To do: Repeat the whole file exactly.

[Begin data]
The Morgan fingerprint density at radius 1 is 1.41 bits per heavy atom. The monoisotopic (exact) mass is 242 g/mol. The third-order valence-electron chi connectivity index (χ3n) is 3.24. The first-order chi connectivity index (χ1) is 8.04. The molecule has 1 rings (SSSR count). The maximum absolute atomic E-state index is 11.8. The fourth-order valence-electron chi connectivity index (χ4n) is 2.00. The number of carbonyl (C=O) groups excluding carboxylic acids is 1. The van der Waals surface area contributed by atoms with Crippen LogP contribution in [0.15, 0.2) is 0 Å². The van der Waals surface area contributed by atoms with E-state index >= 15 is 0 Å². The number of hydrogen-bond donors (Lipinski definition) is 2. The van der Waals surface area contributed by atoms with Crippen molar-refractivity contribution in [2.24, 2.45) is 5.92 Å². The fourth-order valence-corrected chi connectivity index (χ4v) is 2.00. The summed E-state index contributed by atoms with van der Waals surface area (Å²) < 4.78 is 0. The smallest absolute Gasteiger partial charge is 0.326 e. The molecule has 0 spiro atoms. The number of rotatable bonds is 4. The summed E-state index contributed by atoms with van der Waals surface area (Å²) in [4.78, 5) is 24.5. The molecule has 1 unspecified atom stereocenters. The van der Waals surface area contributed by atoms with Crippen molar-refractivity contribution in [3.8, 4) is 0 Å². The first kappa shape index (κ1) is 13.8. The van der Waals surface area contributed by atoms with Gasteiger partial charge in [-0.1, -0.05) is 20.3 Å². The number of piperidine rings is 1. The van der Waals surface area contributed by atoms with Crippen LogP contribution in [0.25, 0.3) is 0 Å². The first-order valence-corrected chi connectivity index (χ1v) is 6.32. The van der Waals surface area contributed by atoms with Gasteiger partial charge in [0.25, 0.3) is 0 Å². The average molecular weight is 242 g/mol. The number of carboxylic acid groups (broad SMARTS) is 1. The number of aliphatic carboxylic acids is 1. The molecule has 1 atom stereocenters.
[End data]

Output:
The Morgan fingerprint density at radius 1 is 1.41 bits per heavy atom. The monoisotopic (exact) mass is 242 g/mol. The third-order valence-electron chi connectivity index (χ3n) is 3.24. The first-order chi connectivity index (χ1) is 8.04. The molecule has 1 rings (SSSR count). The maximum absolute atomic E-state index is 11.8. The fourth-order valence-electron chi connectivity index (χ4n) is 2.00. The number of carbonyl (C=O) groups excluding carboxylic acids is 1. The van der Waals surface area contributed by atoms with Crippen LogP contribution in [0.15, 0.2) is 0 Å². The van der Waals surface area contributed by atoms with E-state index >= 15 is 0 Å². The number of hydrogen-bond donors (Lipinski definition) is 2. The van der Waals surface area contributed by atoms with Crippen molar-refractivity contribution in [2.24, 2.45) is 5.92 Å². The fourth-order valence-corrected chi connectivity index (χ4v) is 2.00. The summed E-state index contributed by atoms with van der Waals surface area (Å²) < 4.78 is 0. The smallest absolute Gasteiger partial charge is 0.326 e. The molecule has 0 spiro atoms. The number of rotatable bonds is 4. The summed E-state index contributed by atoms with van der Waals surface area (Å²) in [4.78, 5) is 24.5. The molecule has 1 unspecified atom stereocenters. The van der Waals surface area contributed by atoms with Crippen molar-refractivity contribution in [3.8, 4) is 0 Å². The first kappa shape index (κ1) is 13.8. The van der Waals surface area contributed by atoms with Gasteiger partial charge in [-0.1, -0.05) is 20.3 Å². The number of piperidine rings is 1. The van der Waals surface area contributed by atoms with Crippen LogP contribution in [0.25, 0.3) is 0 Å². The first-order valence-corrected chi connectivity index (χ1v) is 6.32. The van der Waals surface area contributed by atoms with Gasteiger partial charge in [0.25, 0.3) is 0 Å². The average molecular weight is 242 g/mol. The number of carboxylic acid groups (broad SMARTS) is 1. The number of aliphatic carboxylic acids is 1. The molecule has 1 atom stereocenters.